Climate Narratives youth event

Panel discussion during Climate Narratives’ youth event. Camilla Borrevik (left), Bernadette Tunidau, Ozayr Akbar and Deron Maitland. Photo: Håkon Larsen

The presence of our USP delegation seem to have made a striking impact in Bergen during One Ocean Week. This was drawn particular attention to in an article published by Khrono (a prominent online news hub on higher education and research in Norway) in which Bernadette Tunidau was interviewed about issues of sea-level rise in the Pacific and the value and importance of traditional knowledge to pluralize science perspectives. As Bernadette so clearly stated in this interview (printed originally in Norwegian); “we need to find new ways of communicating and to collaborate, and I think the connection between art and culture with research and science can take us in the right direction.” Bernadette’s comments were made to address the fact that Pacific Islanders have a tremendous amount of intergenerationally accumulated knowledge about their lived environments: knowledge which should be highly important for people to be aware of when dealing with ocean and climate related issues.
Making connections between arts and climate science was also a central part of the Ocean Stories art exhibition at KODE that opened at the beginning of One Ocean Week, featuring art from both Fiji and Greenland. The exhibition was curated by Eamon O’Kane (UiB) with partners from Norway, Greenland and Fiji. Eamon directs the artistic component of the Climate Narratives project, in which Edvard Hviding is a Professor II. Original works of art brought in from Fiji were displayed in a large section of the ‘Lysverket Gallery’ (KODE 4), curated by Larry Thomas from the USP’s Oceania Centre who collaborated closely with Eamon and Edvard on an intensive creative workshop with Fijian artists in Suva last year while Statsraad Lehmkuhl was in the vicinity.

Besides these central events of One Ocean Week, OceanStates members and the USP delegation also participated in a wide array of other events, seminars and conferences throughout the week: following presentations and debates on issues like deep-sea mining, the green/blue transition, fisheries and climate change. Several of us were also delegates in the official programme of One Ocean Week, including receptions and even dinner with the King of Norway onboard Statsraad Lehmkuhl.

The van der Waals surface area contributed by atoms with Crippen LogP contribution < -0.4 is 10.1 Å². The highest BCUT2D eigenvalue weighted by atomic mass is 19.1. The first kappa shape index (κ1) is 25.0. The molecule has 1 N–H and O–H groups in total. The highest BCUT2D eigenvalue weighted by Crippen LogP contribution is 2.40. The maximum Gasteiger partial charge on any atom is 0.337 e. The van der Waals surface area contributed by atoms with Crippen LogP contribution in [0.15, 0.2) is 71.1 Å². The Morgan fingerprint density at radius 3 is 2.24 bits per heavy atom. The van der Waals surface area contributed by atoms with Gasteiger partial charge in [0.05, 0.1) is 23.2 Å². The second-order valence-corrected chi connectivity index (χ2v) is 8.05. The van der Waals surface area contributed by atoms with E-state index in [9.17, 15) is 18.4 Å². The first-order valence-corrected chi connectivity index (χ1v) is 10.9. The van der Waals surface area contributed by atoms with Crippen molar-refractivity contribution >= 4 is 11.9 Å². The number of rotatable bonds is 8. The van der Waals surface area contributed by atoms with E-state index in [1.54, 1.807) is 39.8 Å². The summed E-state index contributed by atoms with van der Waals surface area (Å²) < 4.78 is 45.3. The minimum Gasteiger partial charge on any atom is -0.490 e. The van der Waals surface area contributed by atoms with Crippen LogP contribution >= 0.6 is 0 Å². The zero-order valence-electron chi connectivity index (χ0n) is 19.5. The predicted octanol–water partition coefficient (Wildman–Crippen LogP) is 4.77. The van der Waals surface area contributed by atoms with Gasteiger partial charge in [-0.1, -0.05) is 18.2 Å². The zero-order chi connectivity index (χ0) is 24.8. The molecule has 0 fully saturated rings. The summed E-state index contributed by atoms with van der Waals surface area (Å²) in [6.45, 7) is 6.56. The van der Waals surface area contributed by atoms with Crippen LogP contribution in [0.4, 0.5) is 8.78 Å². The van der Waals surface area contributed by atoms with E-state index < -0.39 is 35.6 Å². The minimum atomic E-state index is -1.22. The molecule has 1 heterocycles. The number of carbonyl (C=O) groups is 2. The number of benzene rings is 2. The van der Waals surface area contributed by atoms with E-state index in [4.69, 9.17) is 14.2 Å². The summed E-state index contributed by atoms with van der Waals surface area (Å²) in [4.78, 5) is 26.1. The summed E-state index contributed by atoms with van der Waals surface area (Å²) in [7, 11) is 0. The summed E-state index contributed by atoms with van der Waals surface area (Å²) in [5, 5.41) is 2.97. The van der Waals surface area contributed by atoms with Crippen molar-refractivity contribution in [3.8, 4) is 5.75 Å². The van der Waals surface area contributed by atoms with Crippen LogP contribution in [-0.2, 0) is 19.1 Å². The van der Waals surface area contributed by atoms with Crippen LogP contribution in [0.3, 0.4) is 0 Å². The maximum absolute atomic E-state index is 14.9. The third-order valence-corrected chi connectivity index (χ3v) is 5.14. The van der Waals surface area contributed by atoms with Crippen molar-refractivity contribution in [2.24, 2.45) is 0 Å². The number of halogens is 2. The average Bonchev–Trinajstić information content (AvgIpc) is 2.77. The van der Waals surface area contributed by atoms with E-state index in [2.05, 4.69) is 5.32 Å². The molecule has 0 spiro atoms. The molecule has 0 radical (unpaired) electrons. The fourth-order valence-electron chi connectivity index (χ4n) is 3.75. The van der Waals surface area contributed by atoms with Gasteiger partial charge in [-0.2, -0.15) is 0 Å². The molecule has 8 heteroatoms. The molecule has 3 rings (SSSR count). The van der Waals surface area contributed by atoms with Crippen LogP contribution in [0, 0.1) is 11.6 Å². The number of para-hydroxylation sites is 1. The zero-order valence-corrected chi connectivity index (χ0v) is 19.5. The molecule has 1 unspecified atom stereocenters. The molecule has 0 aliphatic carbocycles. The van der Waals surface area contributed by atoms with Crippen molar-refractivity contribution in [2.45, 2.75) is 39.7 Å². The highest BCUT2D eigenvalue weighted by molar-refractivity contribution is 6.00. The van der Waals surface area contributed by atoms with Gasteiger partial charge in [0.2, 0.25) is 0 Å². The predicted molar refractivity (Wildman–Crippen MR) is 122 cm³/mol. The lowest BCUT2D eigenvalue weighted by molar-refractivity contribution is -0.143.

To round off the visit to Norway, parts of the USP delegation travelled to Oslo to meet with representatives from the Ministry of Foreign Affairs and the Norwegian Agency for Development Cooperation to discuss collaboration on research and higher education, in particular the current implementation phase of the Norway-Pacific Ocean-Climate Scholarship Programme (N-POC)  which Edvard Hviding coordinates.

USP-UiB delegation

Håkon Larsen (left), Larry Thomas, Edvard Hviding, Lillian Fuata, Ozayr Akbar, Bernadette Tunidau and Sushil Kumar on top of Mount Fløyen in Bergen.

The Island Lives, Ocean States project wishes to thank all our colleagues and friends from USP and Fiji who made such tremendous impact in shaping One Ocean Week. Thank you for taking your time to be here with us and for enriching and diversifying all the conversations that you took part in about ocean, climate, and sustainability during your stay here in Bergen. Vinaka vakalevu.

Photo of Håkon LarsenHåkon Larsen is a social anthropologist who works as a research assistant at the University of Bergen. With fieldwork experience from Fiji, his interest of research has focused on the socioenvironmental aspects of spearfishing, rural development, and subsistence economics in the island group of Lau. Today, Larsen is also working on the issue of deep-sea mining in the Pacific region and beyond. He currently works with website and blog management, communication, and administration on the Island Lives, Ocean States project.